I next implemented a simple write to my Web service and got it working (this was harder). For both of the these I wrote TypeScript. I’ve learned enough about JavaScript that if I am writing something non-trivial I want a tool to help me. There are way too many gotchas with JavaScript that it just makes sense to me (Mind you, I have maintained systems that have tens of thousands of lines of JavaScript code and even worked on a system with 100k of JavaScript! By no means am I a rookie). I got it working and got rejected on Tuesday do to something not working.. not sure what that would be…

BUT I realized that the requirement was to write something with GPS AND Maps.. Not just GPS. If I had chosen camera (and I could have come up with something for that, but reasons also matter, because of the words “meaningful way”), I would have more or less been there. I have resubmitted but even if this version gets in before Dec. 1, I still didn’t complete the challenge…


I ran into a couple of surprises. In some respects the set of controls that MS has enabled with WinJS/Html is a little more rich, and pretty easy to setup. The biggest item was the flyout when I built a settings panel for my GPS Enabler. The code to write this was mostly HTML and magic CSS Classes (I say magic because the MS Environment just knows what to do with them to create the control). This actually had me slightly enamored..


First of all if you have talked to me in the last week or so you may have gotten a different impression. I mentioned some positives to this. There are definitely some positives. BUT, I also need to factor in me. I was a trainer during the Web 2.0 craze. I knew my stuff. I once worked on/maintained/added features to a web project that had close to 100k lines of JavaScript code. I want you to ponder that for a moment…. you back? Good. Now realize that I can do non-trivial things with JavaScript and HTML (things you might not be able to do). I’m not as knowledgeable with the latest and greatest on the HTML5 track, but by no means am I an newbie with this.

Also, the project I took was something that already worked well with IE10, and I simply sucked it into the Windows8 Templates. If that was the end of the story then I would say everyone should be doing this, but it’s not. While my project was non-trivial, the task seemed to be trivial. Creating the share contract for instance involved me tweaking the JS code to expose things I could share. I imagine this is the case with Search as well.. you will have a fair bit of tweaking to make things happen.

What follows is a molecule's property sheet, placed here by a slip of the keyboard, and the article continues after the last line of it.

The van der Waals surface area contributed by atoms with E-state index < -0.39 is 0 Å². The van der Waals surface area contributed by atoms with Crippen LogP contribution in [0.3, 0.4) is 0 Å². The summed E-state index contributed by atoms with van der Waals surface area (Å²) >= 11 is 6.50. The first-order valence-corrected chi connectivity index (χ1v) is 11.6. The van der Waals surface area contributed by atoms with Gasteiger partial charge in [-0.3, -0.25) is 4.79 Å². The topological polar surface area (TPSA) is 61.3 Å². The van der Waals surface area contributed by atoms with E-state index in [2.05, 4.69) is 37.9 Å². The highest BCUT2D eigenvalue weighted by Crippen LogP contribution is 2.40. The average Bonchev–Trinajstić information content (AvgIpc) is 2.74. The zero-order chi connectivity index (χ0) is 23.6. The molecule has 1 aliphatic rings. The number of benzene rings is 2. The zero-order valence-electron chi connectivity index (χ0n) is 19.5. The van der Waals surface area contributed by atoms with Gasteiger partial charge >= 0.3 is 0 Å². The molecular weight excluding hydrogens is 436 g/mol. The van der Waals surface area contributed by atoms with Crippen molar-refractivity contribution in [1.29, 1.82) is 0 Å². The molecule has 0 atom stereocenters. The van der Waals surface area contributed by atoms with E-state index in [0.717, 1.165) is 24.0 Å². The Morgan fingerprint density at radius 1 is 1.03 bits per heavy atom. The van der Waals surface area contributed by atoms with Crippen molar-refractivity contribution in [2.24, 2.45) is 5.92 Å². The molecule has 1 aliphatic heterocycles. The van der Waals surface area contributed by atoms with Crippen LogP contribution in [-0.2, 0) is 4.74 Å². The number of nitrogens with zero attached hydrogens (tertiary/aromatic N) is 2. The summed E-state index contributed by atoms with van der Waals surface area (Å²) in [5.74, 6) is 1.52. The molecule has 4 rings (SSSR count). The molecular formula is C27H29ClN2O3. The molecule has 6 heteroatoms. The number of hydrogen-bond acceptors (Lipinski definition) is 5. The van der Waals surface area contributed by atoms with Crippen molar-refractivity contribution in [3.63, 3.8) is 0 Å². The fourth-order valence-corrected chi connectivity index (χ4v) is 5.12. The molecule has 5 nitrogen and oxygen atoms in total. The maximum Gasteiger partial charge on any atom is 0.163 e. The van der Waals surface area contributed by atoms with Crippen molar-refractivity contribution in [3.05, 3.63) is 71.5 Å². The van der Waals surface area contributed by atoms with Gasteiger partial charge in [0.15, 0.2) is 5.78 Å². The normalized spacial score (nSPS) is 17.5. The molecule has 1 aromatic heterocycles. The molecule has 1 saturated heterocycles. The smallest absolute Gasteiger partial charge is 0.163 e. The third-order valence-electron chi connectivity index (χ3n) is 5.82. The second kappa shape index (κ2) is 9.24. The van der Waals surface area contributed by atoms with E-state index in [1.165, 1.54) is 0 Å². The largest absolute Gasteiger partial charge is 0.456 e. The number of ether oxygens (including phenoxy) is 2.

Lessons Learned

So the positives, Microsoft has thought through this and what they have delivered is a nice environment. You can do some stuff with this. They have enabled a pretty easy mechanism for you to access the various controls via CSS Styles which makes things pretty easy on that front. If you are doing something fairly trivial (port a single page over that already works in IE10, or single page that sucks in rss feeds) then have at it. You can do it with HTML5/WinJS.

If you are doing anything more complex, I would suggest skipping HTML5, and putting on your “big boy” pants and building your app with XAML, VS2012, Blend (if you need it), and a copy of John Papa’s Data-Driven Services with Silverlight 2 (which needs to be renamed “Data-Driven Services with XAML” because it still applies today). With all that in hand you can do XAML. It’s not that hard. AND, by “complex” I mean web services in any form (where you don’t already have a fully tested/stable JavaScript library to access that service), Maps, Fancy Animations, File Apis, anything data driven…

Another lesson learned, if you have to write JavaScript, write TypeScript instead. You still have to remember that you are using closures from things like events, but it’s certainly a lot better having the design environment tell you when something is wrong due to typing, or misspelling, etc.

Html/WinJS has the same net effect in my mind as most of the JavaScript apps I have written in the past.. they are quirky. My Xaml apps feel much more solid. In my mind I will keep an eye on the technology, but I am going to stick with XAML for the near future… (you can’t do everything in JavaScript as some would like us to believe).